Connect and get the inside scoop on Airline Companies

Welcome to Airline Pilot Forums - Connect and get the inside scoop on Airline Companies

If this is your first visit, be sure to check out the FAQ. Join our community today and start interacting with existing members. Registration is fast, simple and absolutely free.


User Tag List

Post Reply
 
Thread Tools Search this Thread Display Modes
Old 11-04-2006, 11:42 AM   #1  
Line Holder
Thread Starter
 
BEWELCH's Avatar
 
Joined APC: Dec 2005
Position: C-172
Posts: 83
Default Glide Slope...

ON THE GLIDE SLOPE THERE IS A WIDE X OR SOMETHING THAT LOOKS LIKE A CROSS, IS THAT THE FAF???
BEWELCH is offline  
Old 11-04-2006, 11:47 AM   #2  
Gets Weekends Off
 
Puckhead's Avatar
 
Joined APC: Oct 2006
Position: CRJ900
Posts: 229
Default

Thats a maltese cross im assuming your talking about and yes that is the FAF on a non precision i believe
Puckhead is offline  
Old 11-04-2006, 12:02 PM   #3  
Gets Weekends Off
 
aero550's Avatar
 
Joined APC: Oct 2006
Position: Citation II
Posts: 315
Default

Quote:
Originally Posted by Puckhead View Post
Thats a maltese cross im assuming your talking about and yes that is the FAF on a non precision i believe
It's the FAF on a precision or non-precision approach.
aero550 is offline  
Old 11-04-2006, 01:27 PM   #4  
Gets Weekends Off
 
Tinpusher007's Avatar
 
Joined APC: Mar 2006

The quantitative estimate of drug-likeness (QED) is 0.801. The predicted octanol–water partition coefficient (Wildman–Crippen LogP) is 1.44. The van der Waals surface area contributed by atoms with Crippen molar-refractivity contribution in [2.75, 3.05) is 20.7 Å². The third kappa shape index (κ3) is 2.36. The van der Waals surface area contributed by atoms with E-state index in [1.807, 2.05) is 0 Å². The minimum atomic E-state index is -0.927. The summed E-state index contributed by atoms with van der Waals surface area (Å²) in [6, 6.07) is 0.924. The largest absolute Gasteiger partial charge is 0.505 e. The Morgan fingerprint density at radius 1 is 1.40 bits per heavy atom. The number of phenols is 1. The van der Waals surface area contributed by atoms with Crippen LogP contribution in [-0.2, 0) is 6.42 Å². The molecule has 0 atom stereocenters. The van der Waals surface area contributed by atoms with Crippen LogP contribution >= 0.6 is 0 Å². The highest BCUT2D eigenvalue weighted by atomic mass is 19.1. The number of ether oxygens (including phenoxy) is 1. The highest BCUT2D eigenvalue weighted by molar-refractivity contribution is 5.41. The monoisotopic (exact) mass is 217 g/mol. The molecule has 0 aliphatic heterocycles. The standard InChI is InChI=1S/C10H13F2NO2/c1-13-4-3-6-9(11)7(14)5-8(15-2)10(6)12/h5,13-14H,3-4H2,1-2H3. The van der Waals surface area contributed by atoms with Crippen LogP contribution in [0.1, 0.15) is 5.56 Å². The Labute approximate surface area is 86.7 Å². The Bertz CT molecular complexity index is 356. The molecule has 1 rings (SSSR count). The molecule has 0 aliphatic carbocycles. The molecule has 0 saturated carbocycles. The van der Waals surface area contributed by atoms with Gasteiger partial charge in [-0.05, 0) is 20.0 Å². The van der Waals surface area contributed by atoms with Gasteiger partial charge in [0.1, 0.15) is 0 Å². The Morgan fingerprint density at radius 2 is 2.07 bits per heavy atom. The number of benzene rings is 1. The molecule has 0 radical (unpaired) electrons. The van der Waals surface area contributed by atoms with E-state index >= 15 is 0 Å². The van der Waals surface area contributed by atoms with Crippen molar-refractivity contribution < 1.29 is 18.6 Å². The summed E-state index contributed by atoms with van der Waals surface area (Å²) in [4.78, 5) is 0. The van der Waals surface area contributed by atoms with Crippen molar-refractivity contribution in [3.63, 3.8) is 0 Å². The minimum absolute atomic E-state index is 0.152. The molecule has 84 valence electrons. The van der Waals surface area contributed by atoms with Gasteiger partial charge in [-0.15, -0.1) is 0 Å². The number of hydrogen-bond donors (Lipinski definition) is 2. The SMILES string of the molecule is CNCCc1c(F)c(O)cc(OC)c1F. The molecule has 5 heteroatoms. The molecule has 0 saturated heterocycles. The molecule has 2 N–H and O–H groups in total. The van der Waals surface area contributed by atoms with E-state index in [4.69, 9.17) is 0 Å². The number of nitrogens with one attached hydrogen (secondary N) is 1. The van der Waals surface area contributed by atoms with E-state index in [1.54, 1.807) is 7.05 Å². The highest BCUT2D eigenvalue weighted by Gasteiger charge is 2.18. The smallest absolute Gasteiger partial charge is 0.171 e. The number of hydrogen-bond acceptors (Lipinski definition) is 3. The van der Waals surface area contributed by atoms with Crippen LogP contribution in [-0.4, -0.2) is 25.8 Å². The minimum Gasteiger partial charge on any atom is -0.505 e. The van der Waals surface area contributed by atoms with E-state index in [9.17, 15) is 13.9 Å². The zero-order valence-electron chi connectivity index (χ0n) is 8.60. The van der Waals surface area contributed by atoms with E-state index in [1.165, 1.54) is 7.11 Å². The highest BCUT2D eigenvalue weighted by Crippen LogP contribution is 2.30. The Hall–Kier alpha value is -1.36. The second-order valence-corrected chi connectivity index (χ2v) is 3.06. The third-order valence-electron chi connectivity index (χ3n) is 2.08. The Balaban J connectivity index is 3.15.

Position: 320 B
Posts: 1,304
Default

On a non-precision approach, the maltese cross indicates the final approach fix. Glide slope interception on a precision approach (ILS) is considered to be the FAF and is indicated by the lightning bolt.

Last edited by Tinpusher007; 11-05-2006 at 05:54 AM. Reason: Incorrect information
Tinpusher007 is offline  
Old 11-04-2006, 01:37 PM   #5  
Organizational Learning 
 
TonyC's Avatar
 
Joined APC: Nov 2005
Position: Directly behind the combiner
Posts: 4,579
Default

Quote:
Originally Posted by aero550 View Post

It's the FAF on a precision ... approach.

No.


Quote:
Originally Posted by Tinpusher007 View Post

On a precision approach (ILS) it indicates the point at which the gilde slope should be intercepted. Glide slope interception on an ILS is the FAF.

No.



A precision appraoch does not have a Final Approach Fix, per se, and the Maltese Cross has no relevance to the precision approach. It depicts the FAF for the non-precision approach.





.
TonyC is offline  
Old 11-04-2006, 02:05 PM   #6  
Line Holder
 
Joined APC: May 2006
Position: EMB-145
Posts: 61
Default

The final approach fix for a precision approach is glide slope interception which is indicated by the lightning bolt lookin thing. This occurs right before the maltese cross which is the FAF for a non precision approach. AIM Chapter 1
BROKE CFI is offline  
Old 11-04-2006, 02:36 PM   #7  
Pro Button Pusher
 
Jetalc's Avatar
 
Joined APC: Mar 2005
Position: A320 Series CA
Posts: 173
Default

Quote:
Originally Posted by TonyC View Post
A precision appraoch does not have a Final Approach Fix, per se, and the Maltese Cross has no relevance to the precision approach. It depicts the FAF for the non-precision approach.





.
I disagree with the first part, Tony. The FAF on a precision approach is at the published glideslope intercept altitude. It will never be higher, but it may be lower, if, for example, ATC has you holding at the OM at an altitude lower than the GS Int altitude and they clear you for the approach out of the hold...


Of course a precision approach has a FAF - otherwise how would you be able to comply with the reg that addresses visibility dropping below what is required for the approach (i.e., outside the FAF, at or beyond the FAF)?
Jetalc is offline  
Old 11-04-2006, 02:50 PM   #8